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Old 06-18-2012, 03:41 AM
K'Tesh's Avatar
K'Tesh K'Tesh is offline
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Lightbulb Simple Modification to improve bike light safety.

Years ago, I had a problem with one of my headlights. That night, it was wet, dark, and the power light showed that the light was working. However, the bulb burned out from the shock of a sudden drop (old halogen light). I knew that the bulb burned out because, I had modified the light based on something I saw on one of NiteRider's digital headlights, and saw the indicating "light" go out. Fortunately, I had a backup light, so I was safe to ride.

It seems that NiteRider only has this feature on it's more expensive dual beam lights, such as the one you can see below...

See those green dots on the top of the shroud? They're fluorescent rods embedded in the shroud to let you know which light is on. Sure, you could take your hand off of the handlebars/brakes, and wave it in front of the light, but in an emergency would you really want to do that?

Is this light on or off? The red power light indicates the light is on, but the light is actually between settings, and the lamp is dark. (battery was low, if it was charged, the red light would have been green)

Ah!!! That's Better!!! That green dot only shows if the lamp is on.

It's really easy to do this yourself. It only takes a couple of minutes, a few bucks in materials, and some common tools.

You need:

1/16" Drill Bit
Hand Drill
1/16" Blue or Green Fluorescent Rod (available at hobby shops)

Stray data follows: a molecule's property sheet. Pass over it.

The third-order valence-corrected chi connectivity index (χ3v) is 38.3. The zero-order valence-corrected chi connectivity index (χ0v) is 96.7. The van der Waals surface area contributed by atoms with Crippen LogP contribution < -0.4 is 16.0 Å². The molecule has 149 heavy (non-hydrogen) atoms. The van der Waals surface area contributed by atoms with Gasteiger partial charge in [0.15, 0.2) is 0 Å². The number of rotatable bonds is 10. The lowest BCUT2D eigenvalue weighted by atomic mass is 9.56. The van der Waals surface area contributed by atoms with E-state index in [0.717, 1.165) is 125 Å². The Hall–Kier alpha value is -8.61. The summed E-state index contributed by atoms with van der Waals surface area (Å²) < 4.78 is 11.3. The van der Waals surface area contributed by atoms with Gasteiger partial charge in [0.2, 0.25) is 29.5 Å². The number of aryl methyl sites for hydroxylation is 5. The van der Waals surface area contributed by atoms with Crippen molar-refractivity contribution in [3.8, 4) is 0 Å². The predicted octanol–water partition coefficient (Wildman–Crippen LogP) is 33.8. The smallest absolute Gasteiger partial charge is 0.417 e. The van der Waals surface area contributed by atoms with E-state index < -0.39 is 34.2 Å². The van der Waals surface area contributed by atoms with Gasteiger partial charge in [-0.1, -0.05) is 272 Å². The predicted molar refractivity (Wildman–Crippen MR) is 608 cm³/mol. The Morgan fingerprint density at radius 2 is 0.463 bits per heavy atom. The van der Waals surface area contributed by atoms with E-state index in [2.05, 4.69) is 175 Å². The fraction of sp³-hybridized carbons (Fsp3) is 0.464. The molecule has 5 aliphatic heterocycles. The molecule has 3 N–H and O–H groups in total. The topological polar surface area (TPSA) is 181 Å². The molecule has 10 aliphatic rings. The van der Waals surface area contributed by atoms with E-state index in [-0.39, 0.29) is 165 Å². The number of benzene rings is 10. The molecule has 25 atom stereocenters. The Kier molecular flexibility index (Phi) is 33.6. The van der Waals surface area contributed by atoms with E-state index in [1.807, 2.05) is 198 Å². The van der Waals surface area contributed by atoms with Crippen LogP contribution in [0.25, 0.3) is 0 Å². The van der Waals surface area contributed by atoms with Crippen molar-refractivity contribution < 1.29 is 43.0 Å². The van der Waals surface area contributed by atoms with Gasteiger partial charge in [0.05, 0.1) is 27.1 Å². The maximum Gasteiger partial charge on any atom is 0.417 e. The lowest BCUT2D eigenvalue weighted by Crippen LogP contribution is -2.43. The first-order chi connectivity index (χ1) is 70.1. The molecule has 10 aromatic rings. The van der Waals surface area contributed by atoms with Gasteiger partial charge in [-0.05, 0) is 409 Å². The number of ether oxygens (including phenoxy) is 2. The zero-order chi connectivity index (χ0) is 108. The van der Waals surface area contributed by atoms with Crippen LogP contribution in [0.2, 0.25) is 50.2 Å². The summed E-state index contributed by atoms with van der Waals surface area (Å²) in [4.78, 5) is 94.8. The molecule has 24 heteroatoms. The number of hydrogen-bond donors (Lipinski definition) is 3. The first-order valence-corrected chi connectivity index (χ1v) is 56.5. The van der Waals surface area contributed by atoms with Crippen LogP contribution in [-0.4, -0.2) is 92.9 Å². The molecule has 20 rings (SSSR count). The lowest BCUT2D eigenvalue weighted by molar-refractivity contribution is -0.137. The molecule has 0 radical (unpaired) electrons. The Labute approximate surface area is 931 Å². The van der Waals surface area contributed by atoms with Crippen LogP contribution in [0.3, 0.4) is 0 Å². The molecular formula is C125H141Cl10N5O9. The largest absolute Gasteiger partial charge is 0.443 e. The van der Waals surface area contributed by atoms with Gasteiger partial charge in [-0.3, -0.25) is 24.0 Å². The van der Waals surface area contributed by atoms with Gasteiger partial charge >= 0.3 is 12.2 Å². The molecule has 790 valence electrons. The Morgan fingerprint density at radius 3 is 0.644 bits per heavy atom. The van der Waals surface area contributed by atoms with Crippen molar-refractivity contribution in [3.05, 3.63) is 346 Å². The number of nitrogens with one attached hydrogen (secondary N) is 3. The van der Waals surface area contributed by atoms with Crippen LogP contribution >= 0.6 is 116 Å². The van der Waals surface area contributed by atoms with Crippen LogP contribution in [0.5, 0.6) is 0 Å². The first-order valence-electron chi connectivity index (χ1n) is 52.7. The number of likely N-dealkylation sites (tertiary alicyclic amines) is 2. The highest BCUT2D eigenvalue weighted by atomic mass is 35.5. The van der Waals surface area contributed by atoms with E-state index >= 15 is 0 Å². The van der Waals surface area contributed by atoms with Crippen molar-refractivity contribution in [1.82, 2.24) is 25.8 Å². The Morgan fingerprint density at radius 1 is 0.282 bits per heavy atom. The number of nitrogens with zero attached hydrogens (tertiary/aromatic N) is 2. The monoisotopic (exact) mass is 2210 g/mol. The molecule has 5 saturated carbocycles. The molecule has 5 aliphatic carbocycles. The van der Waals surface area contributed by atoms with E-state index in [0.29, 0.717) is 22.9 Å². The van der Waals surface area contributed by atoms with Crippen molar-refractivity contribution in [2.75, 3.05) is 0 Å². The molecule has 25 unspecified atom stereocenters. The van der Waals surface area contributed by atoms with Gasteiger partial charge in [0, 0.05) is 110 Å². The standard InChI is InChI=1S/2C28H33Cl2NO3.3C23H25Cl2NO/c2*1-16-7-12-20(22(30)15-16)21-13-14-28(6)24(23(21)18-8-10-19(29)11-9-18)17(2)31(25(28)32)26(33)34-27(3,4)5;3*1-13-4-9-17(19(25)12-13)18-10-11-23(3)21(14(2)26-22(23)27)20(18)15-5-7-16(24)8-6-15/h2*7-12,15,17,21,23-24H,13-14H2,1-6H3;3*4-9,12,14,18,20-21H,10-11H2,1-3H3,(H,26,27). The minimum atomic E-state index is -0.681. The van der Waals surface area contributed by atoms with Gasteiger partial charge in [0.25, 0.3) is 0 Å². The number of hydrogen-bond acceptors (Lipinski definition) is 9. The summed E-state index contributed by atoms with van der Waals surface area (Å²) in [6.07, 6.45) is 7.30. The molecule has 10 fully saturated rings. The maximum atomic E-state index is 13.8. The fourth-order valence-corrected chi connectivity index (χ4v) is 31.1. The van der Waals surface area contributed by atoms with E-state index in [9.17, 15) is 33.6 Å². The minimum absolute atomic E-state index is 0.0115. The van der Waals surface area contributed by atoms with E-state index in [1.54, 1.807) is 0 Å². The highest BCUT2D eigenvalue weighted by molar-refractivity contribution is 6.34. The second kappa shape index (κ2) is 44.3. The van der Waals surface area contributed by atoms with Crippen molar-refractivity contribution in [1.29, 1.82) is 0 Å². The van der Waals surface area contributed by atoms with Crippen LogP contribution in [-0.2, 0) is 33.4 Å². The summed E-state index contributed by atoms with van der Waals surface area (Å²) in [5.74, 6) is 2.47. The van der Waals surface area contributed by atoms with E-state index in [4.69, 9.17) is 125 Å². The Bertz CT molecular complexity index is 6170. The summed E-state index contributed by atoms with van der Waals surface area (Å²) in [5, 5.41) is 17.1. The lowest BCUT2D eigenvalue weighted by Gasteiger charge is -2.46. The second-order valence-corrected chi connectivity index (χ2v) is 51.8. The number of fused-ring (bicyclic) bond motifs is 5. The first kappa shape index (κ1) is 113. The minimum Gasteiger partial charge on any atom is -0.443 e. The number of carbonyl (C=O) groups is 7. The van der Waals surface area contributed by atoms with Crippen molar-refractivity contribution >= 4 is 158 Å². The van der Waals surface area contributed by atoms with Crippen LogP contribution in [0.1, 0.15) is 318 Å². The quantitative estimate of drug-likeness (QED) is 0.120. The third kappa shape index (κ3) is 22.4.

Hobby Knife
Emery Board
Clear Blue or Green Hobby Paint (optional)
Pledge Wood Floor Finish with Future Shine (optional)

Carefully drill a 1/16" hole in the shroud of the light in front of the lens.

Using the hobby knife, bevel the edge of the fluorescent rod to make it easier to push it through the shroud.

Press the rod into the hole, from the top of the light until it extends past the end of the cut (if it's too loose, a drop of CA glue can set it into place).

Cut the rod about 3/16" above the top of the light. Clean up the cut with the emery board, then firmly press the rod flush with the top of the light using a hard flat surface. lastly, trim off the extra from the inside of the shroud.

If the color of the dot is a little too bright (I find that blue fluorescent rod looks too white), a drop of clear blue hobby paint (Tamiya's acrylic works well) can be used to get the right appearance. To make the dot appear more glossy, a drop of the floor finish will do wonders.
Riding my bike is MY pursuit of Happiness!!!

Last edited by K'Tesh; 06-18-2012 at 03:55 AM.
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Old 06-19-2012, 09:27 AM
q`Tzal's Avatar
q`Tzal q`Tzal is offline
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Heck, when I get around to rigging lights on my next cycle I think I'm going to get some short waste segments of fiber optic strands routed to all my hard mounted lights (on bike not helmet) and route them up to a little 1"x1" "dashboard" mounted just above the stem so I can see realtime status.
It would be nice to be able quickly verify that my turn signal kludge is still working along with the other rear facing lights.
Knowledge is NOT a crime.
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